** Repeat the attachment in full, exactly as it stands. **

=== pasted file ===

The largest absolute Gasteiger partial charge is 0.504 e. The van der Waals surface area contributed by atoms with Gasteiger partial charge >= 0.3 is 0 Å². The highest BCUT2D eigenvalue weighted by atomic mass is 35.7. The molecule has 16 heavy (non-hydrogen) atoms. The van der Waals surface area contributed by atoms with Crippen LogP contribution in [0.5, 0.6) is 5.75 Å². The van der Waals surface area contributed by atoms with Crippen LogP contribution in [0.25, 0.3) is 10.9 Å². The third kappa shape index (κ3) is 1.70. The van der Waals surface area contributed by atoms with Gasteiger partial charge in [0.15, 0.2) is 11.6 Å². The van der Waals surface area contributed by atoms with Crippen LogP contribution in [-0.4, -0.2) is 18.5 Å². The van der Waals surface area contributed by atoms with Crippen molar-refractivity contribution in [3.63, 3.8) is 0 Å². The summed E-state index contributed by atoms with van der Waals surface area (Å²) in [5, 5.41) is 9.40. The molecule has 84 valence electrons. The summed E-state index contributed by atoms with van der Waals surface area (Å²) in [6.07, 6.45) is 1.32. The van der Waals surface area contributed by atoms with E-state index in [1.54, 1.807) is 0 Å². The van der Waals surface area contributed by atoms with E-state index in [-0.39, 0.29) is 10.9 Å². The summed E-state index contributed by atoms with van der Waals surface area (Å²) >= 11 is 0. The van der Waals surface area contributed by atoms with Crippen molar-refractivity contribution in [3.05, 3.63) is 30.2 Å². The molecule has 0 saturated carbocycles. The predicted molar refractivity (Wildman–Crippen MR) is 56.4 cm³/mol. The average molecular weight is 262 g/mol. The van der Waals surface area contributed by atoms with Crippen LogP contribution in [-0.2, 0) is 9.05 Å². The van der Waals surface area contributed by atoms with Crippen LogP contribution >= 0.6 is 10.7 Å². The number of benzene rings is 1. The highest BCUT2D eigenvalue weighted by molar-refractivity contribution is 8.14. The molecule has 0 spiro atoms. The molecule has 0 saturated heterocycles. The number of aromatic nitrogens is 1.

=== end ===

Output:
The largest absolute Gasteiger partial charge is 0.504 e. The van der Waals surface area contributed by atoms with Gasteiger partial charge >= 0.3 is 0 Å². The highest BCUT2D eigenvalue weighted by atomic mass is 35.7. The molecule has 16 heavy (non-hydrogen) atoms. The van der Waals surface area contributed by atoms with Crippen LogP contribution in [0.5, 0.6) is 5.75 Å². The van der Waals surface area contributed by atoms with Crippen LogP contribution in [0.25, 0.3) is 10.9 Å². The third kappa shape index (κ3) is 1.70. The van der Waals surface area contributed by atoms with Gasteiger partial charge in [0.15, 0.2) is 11.6 Å². The van der Waals surface area contributed by atoms with Crippen LogP contribution in [-0.4, -0.2) is 18.5 Å². The van der Waals surface area contributed by atoms with Crippen molar-refractivity contribution in [3.63, 3.8) is 0 Å². The summed E-state index contributed by atoms with van der Waals surface area (Å²) in [5, 5.41) is 9.40. The molecule has 84 valence electrons. The summed E-state index contributed by atoms with van der Waals surface area (Å²) in [6.07, 6.45) is 1.32. The van der Waals surface area contributed by atoms with E-state index in [1.54, 1.807) is 0 Å². The van der Waals surface area contributed by atoms with E-state index in [-0.39, 0.29) is 10.9 Å². The summed E-state index contributed by atoms with van der Waals surface area (Å²) >= 11 is 0. The van der Waals surface area contributed by atoms with Crippen molar-refractivity contribution in [3.05, 3.63) is 30.2 Å². The molecule has 0 saturated carbocycles. The predicted molar refractivity (Wildman–Crippen MR) is 56.4 cm³/mol. The average molecular weight is 262 g/mol. The van der Waals surface area contributed by atoms with Crippen LogP contribution in [-0.2, 0) is 9.05 Å². The van der Waals surface area contributed by atoms with Crippen LogP contribution >= 0.6 is 10.7 Å². The number of benzene rings is 1. The highest BCUT2D eigenvalue weighted by molar-refractivity contribution is 8.14. The molecule has 0 spiro atoms. The molecule has 0 saturated heterocycles. The number of aromatic nitrogens is 1.